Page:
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business today," it looks like a sports garden. it needs a bit of wind. a breath of fresh air in the motoring world just ahead on "world business today." he said it's the only lens of its kind designed to realign naturally with every blink so now, i'm seeing more clearly. [ male announcer ] learn more at so now, i'm seeing more clearly. any questions? no. you know... ♪ we're not magicians ♪ we can't read your mind ♪ ♪ read your mind ♪ we need your questions ♪ each and every kind ♪ every kind ♪ will this react with my other medicine? ♪ ♪ hey, what are all these tests even for? ♪ ♪ questions are the answer
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a wark welcome back. we're live from cnn in hong kong and lauchblt this is "world business today." now, from traveling in trarls to owning 52 turbines across britain, green tycoon dale vince has come a long way, and his company, ecotricity is
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moving along with electric sports cars, the nemesis. we have more. >> reporter: naut 200 in 8.5 seconds with a top speed of 170 miles per hour. faster than most sports cars the nemesis is an electric sports car powered by wind energy, built as the first of its kind, the nemesis is the creation of dale vince, founder of ecotricity, the company that sells green electricity. >> this is one of your windmills. >> yeah, our very first windmill. >> ecotricity has 32 windmills or turbines across the uk which has enough electricity to power about 150,000 homes or businesses. in the last seven years that have invested more than $8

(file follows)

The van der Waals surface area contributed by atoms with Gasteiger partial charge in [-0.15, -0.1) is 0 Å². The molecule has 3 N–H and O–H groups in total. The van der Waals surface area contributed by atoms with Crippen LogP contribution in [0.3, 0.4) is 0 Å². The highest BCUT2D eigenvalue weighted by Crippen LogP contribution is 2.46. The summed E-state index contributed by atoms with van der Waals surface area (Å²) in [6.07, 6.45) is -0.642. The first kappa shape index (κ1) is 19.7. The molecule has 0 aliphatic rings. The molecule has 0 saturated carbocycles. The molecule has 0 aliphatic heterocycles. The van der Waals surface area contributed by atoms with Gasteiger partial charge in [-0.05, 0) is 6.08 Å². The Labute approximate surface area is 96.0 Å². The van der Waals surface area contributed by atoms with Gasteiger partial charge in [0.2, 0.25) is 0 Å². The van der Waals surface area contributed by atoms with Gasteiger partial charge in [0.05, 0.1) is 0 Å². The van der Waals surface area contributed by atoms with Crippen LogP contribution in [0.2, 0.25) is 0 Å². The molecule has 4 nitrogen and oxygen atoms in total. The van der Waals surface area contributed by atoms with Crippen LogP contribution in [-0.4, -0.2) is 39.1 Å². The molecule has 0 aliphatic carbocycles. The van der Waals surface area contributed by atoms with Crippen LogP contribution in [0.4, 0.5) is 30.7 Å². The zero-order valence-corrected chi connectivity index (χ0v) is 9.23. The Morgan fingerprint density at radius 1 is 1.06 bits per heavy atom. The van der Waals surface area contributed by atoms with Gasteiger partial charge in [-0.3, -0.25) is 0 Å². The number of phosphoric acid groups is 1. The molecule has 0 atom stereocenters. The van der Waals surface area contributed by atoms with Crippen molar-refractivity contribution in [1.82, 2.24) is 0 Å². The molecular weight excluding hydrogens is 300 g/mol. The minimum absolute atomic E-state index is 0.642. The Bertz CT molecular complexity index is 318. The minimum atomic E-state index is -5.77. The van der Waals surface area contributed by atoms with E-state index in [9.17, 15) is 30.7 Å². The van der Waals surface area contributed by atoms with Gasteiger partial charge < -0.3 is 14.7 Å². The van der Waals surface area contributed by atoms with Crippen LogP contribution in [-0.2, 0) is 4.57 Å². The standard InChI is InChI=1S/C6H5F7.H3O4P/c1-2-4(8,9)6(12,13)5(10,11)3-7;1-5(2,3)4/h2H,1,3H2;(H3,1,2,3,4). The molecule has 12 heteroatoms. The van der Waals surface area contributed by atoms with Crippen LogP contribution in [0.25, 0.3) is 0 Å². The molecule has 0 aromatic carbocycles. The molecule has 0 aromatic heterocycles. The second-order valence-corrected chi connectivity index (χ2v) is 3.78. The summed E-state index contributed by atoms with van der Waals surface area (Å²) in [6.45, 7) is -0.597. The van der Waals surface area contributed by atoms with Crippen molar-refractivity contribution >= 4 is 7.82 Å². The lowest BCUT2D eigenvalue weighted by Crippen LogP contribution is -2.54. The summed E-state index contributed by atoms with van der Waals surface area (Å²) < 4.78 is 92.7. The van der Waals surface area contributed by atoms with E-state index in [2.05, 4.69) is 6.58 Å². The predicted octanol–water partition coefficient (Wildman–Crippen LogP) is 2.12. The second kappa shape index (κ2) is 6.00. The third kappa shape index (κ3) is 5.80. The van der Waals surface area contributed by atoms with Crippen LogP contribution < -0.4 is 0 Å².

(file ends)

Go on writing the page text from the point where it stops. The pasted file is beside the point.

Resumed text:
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million in wind electricity. that's where the nemesis comes in. >> we call our car wind-powered car because we think it's important not to lose sight. we need to switch to electricity, but the lelectriciy has to come from somewhere. there are 32 million cars in the uk. we burn 25 million tons of oil in the process and if we all had electric cars we could do with 10,000 of today's wind moils or 5,000 of tomorrow's because they double in size every ten years. we've got a tractor, it's quite different. it's very important that we consider how we grow food and that we use a lot of oil to do that. >> and this is where it all started. on top of this hill. when he was living in a trailer back in 1991. >> i'd just spent the last ten years traveling around in buses and trucks considering an ail
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tern tirch way to live. >> reporter: unemployed at the time he started from the bottom and worked his way up. >> i did everything for the wind turbine. i was even digging the hole in the foundation. it was like an olympic five-year journey to build this. i started realizing i needed to measure the win speed at the height of the machine. i build a wind tower. i learned about data, planning, grid, finance, one thing at a time. i understood the whole process and it became the blueprint. >> reporter: did you ever think you'd be able to go from your little dinky windmill to one that's 450 feet tall? >> once i had the idea i knew i could do it. what i hadn't thought is one day i would be running an energy company, supplying energy and stuff like that. i used to think why don't they build windmills to make electricity. then i thought, why not me, why
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don't i do it. >> that story is great one. we need more people with that kind of zeal for doing something amazing, but speaking of amazing, that's it for this edition of "world business today." i'm manisha tank in hong kong. >> and i'm charles hodson in london. you're watching cnn.